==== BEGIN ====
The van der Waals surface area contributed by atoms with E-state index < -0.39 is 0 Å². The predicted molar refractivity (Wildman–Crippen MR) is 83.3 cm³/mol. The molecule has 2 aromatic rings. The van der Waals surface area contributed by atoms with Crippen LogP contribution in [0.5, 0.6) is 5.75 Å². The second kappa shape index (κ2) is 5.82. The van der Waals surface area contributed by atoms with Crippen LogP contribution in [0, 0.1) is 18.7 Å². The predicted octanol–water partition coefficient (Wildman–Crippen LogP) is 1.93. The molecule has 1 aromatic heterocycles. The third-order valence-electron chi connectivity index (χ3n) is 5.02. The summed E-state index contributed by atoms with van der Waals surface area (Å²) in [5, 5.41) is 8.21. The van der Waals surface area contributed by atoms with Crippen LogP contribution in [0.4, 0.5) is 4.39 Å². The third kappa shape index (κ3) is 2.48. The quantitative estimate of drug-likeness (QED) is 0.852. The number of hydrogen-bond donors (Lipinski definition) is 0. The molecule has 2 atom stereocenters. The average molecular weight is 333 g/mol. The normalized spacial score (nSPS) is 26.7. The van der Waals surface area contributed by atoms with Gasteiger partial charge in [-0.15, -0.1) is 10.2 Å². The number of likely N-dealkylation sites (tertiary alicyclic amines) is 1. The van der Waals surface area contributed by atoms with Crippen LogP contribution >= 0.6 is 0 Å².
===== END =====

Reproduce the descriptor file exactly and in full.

The van der Waals surface area contributed by atoms with E-state index < -0.39 is 0 Å². The predicted molar refractivity (Wildman–Crippen MR) is 83.3 cm³/mol. The molecule has 2 aromatic rings. The van der Waals surface area contributed by atoms with Crippen LogP contribution in [0.5, 0.6) is 5.75 Å². The second kappa shape index (κ2) is 5.82. The van der Waals surface area contributed by atoms with Crippen LogP contribution in [0, 0.1) is 18.7 Å². The predicted octanol–water partition coefficient (Wildman–Crippen LogP) is 1.93. The molecule has 1 aromatic heterocycles. The third-order valence-electron chi connectivity index (χ3n) is 5.02. The summed E-state index contributed by atoms with van der Waals surface area (Å²) in [5, 5.41) is 8.21. The van der Waals surface area contributed by atoms with Crippen LogP contribution in [0.4, 0.5) is 4.39 Å². The third kappa shape index (κ3) is 2.48. The quantitative estimate of drug-likeness (QED) is 0.852. The number of hydrogen-bond donors (Lipinski definition) is 0. The molecule has 2 atom stereocenters. The average molecular weight is 333 g/mol. The normalized spacial score (nSPS) is 26.7. The van der Waals surface area contributed by atoms with Gasteiger partial charge in [-0.15, -0.1) is 10.2 Å². The number of likely N-dealkylation sites (tertiary alicyclic amines) is 1. The van der Waals surface area contributed by atoms with Crippen LogP contribution >= 0.6 is 0 Å².